If you fancy a more traditional restaurant experience, there’s a couple of outlets on the outside with terraces and tables. There’s also a gelataria and pastelaria for dessert and a cocktail bar if you don’t fancy the self-service beer.

On a Thursday night, the room seemed full of a huge mix of people from families to young and old groups of friends catching up, to couples to tourists. It was lively, loud and a great way to sample some of the local restaurants and chefs in an informal atmosphere – and ideal if you and your party are at odds about what you fancy for dinner that evening.

The details
Mercado da Ribeira
Avenida 24 de Julho, Cais do Sodré

Opening Hours
Sun-Weds: 10am-12midnight
Thurs-Sat: 10am-2am

View from Ibo, Lisbon

Ibo
We ummed and ahed about Ibo. It had good reviews and plenty of very positive blogposts about it. We love curries. It overlooked the water. But it was expensive, especially for Portugal. Eventually we decided to spoil ourselves. This turned out to be the best food-related decision of the holiday.

Sat in a former warehouse on the waterfront behind Cais do Sodre station, Ibo’s menu is inspired by Mozambican and Portuguese dishes: think seafood curries, fish dishes and steaks. I had the prawn curry, which came with rice and two condiments (some of the best chutney and lime pickle I have ever tasted). John went for the octopus fillet with beans and coriander rice. Both dishes were amazing – fresh and full of flavour, and mine had a hint of spice without it being overpowering.

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And then there were the desserts. I tried the caramelized banana with cream ice-cream and sesame seed brittle, while John plumped for wild berry cheesecake. There aren’t enough adjectives to do justice to these meals so let’s just say that they tasted even better than they looked.

Ibo dessert

Ibo dessert

Coming in at around €60 for poppadoms, two mains, two desserts and a glass of wine (they ask you what you like, whether you’re happy with house white or more, bring out a suggestion and check whether you like it), Ibo’s not exactly a budget option. But considering the quality of the food and the location (we watched the sun begin to set over the river as we ate, the area relatively quiet save for the occasional passing cyclist, runner or walker), I certainly wouldn’t say it’s overpriced. The perfect place if you’re a curry and/or seafood fan after a slightly more ‘special’ meal in Lisbon.

Ibo

The details
Ibo
Cais do Sodre (behind the train station)
Website: http://www.ibo-restaurante.pt/
Opening Hours:
Tues-Thurs: 12:30pm-15:30pm; 19.30pm-11pm
Fri-Sat: 12:30pm-17:30pm; 19:30pm-01:00am
Sunday: 12.30pm-15.30pm
Closed Sunday evenings, Mondays

Park bar Lisbon

Where to drink
We loved Park, situated on top of a multistory carpark in the area where Santa Catarina meets Bairro Alto. We initially went to watch Portugal’s last world cup group game, but the television was in a covered area and we couldn’t resist the lure of the terrace overlooking the streets below and the river and 25th of April bridge beyond. Complemented by table service and a soothing soundtrack, Park is the perfect place for a relaxed couple of drinks after a day’s sightseeing.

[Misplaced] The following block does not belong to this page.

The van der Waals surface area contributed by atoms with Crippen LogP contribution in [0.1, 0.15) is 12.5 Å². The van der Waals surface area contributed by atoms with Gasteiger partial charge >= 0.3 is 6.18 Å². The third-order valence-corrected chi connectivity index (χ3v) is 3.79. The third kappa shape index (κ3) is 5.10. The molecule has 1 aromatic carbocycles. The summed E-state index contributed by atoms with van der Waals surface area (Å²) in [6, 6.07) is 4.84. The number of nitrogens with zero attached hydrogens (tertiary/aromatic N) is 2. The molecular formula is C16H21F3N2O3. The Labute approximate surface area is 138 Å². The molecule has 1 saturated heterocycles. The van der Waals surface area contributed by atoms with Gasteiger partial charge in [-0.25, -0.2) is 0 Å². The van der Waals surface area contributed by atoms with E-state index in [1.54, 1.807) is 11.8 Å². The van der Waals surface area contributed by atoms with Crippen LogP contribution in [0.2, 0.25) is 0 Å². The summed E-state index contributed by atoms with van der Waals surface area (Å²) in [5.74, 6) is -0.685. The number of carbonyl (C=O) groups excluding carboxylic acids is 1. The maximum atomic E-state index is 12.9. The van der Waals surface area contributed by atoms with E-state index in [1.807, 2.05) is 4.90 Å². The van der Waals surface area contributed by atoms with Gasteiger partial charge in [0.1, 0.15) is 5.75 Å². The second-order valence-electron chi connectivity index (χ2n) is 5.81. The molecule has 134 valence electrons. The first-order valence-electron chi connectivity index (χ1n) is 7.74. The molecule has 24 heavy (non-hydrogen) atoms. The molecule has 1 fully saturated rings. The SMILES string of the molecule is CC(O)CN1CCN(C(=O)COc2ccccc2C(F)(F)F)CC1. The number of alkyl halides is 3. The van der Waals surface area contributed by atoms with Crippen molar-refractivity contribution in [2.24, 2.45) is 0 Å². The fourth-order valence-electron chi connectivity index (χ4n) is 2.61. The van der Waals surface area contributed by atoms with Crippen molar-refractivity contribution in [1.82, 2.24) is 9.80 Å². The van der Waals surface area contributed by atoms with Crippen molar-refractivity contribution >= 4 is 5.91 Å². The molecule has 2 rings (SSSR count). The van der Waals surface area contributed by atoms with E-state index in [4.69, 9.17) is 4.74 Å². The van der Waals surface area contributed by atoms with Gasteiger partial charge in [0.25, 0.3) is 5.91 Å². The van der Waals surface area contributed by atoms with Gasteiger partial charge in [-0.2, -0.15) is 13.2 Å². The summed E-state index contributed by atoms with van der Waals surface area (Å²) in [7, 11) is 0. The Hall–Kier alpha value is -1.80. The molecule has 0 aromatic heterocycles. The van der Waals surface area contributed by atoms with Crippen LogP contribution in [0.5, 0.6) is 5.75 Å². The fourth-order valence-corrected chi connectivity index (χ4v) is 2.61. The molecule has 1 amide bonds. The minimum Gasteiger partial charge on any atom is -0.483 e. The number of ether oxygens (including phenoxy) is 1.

The Details
Park
Calçada do Combro 58
Open every day, 13:00-02:00

Image Credits
Fumeiro de Santa Catarina interior: Fumeiro de Santa Catarina’s Facebook page, by Beatriz Tomáz
Mercado de Ribeira Portuguese Independent News
All other images my own, please credit if using.

(If you want to see where we ate last time, I wrote about them too. However this was three years ago, so I can’t still vouch for their quality.)

Read all about it: The Times Newseum, the Paintworks

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I’m just back from ten days in beautiful Portugal (much more on that later – so many blog in my head!). There’s nothing like a holiday to make you realise how much you overlook at home. I’ve said it before, but, despite constantly being on the lookout for new bars, restaurants and shops in Bristol, there’s plenty I think about doing and just simply don’t get round to. When you’re on holiday, you want to cram in everything that sounds of interest, because who knows when you’ll be back. Why don’t we apply the same principle at home, especially to temporary exhibitions? So our new resolution is to act more like tourists our my own city. Whether it’s stopping for a rest on a bench by the harbourside to watch the world go by, treating ourselves to a spontaneous drink ‘just because’, going on road trips to nearby towns and countryside, or making sure we actually go to the things we say sound interesting (well, money permitting that is!).

So a day after getting back and still in holiday/resolution mode, we popped down the road to visit Read All About It, The Times‘ ‘Newseum’ exhibition currently in the Paintworks’ event space.

The exhibition explores The Times’ archives and the delivery of news from 1785 to the present. It has displays on key events such as war, photographing Everest and the expedition to climb it, and JFK’s assassination, and features artifacts such as original copy submitted, typewriters, Dictaphones and notebooks. There’s information on codes used for some stories and five animations that compliment the displays. And the photography on display is incredible, too.